Latest SMC decisions

The Scottish Medicines Consortium (SMC) has released its latest recommendations on the use of medications within NHS Scotland.

The angioedema treatment, Firazyr (icatibant acetate), can be self-administered at home | SCIENCE PHOTO LIBRARY
The angioedema treatment, Firazyr (icatibant acetate), can be self-administered at home | SCIENCE PHOTO LIBRARY


  • icatibant acetate (Firazyr), for the treatment of acute attacks of hereditary angioedema in adults;
  • everolimus (Afinitor), for the treatment of unresectable or metastatic, well- or moderately-differentiated pancreatic neuroendocrine tumours (pNET) in adults with progressive disease.

Suitable for restricted use

  • imatinib (Glivec), for restricted use as adjuvant treatment in patients who are at significant risk of relapse following resection of a KIT (CD117)-positive gastrointestinal stromal tumour (GIST);
  • the collagenase product, Xiapex, for the treatment of moderately severe Dupuytren’s contracture in patients with a palpable cord and up to two affected joints per hand. It is restricted to use as an alternative to limited fasciectomy when percutaneous needle fasciotomy is not considered suitable.


The SMC has rejected applications for the following treatments on the grounds that they do not offer value for money:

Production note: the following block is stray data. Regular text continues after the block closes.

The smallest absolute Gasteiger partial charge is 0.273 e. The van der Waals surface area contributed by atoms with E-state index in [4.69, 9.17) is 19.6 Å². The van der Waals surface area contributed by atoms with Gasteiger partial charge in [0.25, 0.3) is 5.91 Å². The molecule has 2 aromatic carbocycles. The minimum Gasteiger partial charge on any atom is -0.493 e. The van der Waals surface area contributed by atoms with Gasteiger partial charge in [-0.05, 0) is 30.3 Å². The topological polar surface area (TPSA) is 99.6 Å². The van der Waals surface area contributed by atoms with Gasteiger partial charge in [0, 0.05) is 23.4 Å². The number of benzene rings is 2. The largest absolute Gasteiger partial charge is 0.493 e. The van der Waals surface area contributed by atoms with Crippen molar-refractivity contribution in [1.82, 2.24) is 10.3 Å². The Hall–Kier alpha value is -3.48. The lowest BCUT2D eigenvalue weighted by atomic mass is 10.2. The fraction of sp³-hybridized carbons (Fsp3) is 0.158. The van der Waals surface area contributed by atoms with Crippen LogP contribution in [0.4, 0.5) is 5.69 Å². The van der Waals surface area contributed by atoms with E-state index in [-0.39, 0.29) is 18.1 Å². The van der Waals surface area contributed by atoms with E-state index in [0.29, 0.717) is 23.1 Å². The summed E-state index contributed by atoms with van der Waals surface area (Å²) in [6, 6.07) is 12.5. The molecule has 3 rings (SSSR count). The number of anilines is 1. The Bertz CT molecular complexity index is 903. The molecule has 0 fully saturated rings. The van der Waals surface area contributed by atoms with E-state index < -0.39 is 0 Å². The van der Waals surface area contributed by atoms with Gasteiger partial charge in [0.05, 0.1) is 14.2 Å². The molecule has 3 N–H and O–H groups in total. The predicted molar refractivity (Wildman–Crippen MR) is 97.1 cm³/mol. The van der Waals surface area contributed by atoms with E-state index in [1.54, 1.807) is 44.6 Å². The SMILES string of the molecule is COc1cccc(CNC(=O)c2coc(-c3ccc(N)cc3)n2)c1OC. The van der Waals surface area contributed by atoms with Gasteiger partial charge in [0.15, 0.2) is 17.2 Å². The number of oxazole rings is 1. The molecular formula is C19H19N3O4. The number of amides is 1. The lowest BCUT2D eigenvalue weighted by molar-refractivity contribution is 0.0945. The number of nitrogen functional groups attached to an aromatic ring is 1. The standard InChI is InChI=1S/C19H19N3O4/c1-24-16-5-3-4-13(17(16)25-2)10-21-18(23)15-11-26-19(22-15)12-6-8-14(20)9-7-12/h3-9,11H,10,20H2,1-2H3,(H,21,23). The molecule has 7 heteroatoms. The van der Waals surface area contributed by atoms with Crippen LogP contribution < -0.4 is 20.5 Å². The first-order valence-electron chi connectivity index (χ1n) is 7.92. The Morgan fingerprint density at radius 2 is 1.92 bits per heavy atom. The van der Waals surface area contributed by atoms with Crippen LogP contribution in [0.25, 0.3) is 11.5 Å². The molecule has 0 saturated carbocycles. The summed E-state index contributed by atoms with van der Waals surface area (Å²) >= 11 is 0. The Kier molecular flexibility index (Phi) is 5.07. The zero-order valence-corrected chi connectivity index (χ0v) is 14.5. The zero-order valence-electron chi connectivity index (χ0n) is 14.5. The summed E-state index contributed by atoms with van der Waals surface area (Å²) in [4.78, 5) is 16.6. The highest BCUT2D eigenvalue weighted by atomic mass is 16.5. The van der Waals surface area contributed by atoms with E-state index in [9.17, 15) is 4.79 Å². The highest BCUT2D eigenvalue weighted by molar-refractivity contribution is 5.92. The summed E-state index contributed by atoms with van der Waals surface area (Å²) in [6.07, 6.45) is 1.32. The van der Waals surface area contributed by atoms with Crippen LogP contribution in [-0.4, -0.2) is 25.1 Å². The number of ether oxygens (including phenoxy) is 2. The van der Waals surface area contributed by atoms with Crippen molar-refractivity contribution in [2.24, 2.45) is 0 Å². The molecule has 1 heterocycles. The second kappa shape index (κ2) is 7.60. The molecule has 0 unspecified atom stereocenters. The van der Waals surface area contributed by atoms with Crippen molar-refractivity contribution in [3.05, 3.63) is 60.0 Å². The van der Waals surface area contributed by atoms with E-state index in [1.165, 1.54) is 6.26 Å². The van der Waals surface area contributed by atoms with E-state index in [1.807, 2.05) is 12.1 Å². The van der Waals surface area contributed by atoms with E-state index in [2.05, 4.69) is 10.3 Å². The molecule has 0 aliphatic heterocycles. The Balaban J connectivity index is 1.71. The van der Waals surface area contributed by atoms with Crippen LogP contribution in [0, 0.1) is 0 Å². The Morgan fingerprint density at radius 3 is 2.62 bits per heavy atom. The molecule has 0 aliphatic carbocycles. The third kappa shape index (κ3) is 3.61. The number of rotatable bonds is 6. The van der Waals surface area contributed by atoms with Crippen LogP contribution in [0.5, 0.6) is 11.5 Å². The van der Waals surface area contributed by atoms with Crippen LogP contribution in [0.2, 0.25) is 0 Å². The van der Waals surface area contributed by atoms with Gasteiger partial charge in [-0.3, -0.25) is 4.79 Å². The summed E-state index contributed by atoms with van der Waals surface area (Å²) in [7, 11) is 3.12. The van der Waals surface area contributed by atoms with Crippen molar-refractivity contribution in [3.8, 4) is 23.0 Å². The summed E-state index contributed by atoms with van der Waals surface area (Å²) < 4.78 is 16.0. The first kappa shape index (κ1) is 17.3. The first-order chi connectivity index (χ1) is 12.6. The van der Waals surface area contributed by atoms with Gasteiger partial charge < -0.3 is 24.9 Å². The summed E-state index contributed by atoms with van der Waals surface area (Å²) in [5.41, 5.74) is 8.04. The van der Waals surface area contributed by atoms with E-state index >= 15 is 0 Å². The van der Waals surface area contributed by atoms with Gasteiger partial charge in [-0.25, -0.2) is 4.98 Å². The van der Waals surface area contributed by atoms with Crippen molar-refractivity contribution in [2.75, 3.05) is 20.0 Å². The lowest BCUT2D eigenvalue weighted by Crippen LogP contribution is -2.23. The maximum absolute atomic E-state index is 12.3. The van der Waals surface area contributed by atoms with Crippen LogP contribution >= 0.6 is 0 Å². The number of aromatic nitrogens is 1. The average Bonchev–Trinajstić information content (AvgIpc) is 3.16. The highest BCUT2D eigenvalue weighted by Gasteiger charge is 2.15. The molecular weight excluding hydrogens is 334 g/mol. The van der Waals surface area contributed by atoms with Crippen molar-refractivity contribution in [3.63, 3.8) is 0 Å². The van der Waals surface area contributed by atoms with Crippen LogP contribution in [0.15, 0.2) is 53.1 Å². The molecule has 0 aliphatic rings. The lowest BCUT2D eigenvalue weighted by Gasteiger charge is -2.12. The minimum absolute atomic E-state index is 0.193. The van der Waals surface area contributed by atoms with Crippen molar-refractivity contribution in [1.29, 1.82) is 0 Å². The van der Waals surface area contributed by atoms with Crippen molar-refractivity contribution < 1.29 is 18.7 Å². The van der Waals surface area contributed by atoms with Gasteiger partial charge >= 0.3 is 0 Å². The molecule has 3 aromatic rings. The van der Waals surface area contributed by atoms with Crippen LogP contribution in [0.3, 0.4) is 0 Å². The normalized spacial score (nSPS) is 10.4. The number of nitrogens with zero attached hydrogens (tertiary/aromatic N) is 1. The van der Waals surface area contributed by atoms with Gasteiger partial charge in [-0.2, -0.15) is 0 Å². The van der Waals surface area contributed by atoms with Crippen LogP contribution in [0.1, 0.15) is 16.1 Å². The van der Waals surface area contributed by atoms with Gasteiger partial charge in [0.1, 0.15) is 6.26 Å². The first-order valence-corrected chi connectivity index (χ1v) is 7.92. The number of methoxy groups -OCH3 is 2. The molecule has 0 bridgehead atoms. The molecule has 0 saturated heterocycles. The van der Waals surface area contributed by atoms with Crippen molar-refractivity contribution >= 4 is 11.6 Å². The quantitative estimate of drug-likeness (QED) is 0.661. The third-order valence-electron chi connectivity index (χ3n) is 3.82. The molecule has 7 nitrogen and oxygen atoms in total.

• abiraterone acetate (Zytiga), for castration-resistant prostate cancer;
  • asenapine (Sycrest), for manic episodes in bipolar disorder;
  • belimumab (Benlysta), for systemic lupus erythematosus;
  • bevacizumab (Avastin), for the first-line treatment of metastatic breast cancer when taxanes and anthracyclines are inappropriate, in combination with capecitabine;
  • fingolimod (Gilenya), for relapsing-remitting multiple sclerosis;
  • ipilimumab (Yervoy), for advanced melamona.

In addition, tocilizumab (RoActemra) was rejected as monotherapy for the treatment of moderate to severe active rheumatoid arthritis in adults who have responded inadequately to or who were intolerant of previous therapy, including one or more DMARDs or TNF antagonists, as clinical data supporting the case was poor and data for the cost-benefit analysis contained a number of weaknesses.

Further information: Scottish Medicines Consortium 

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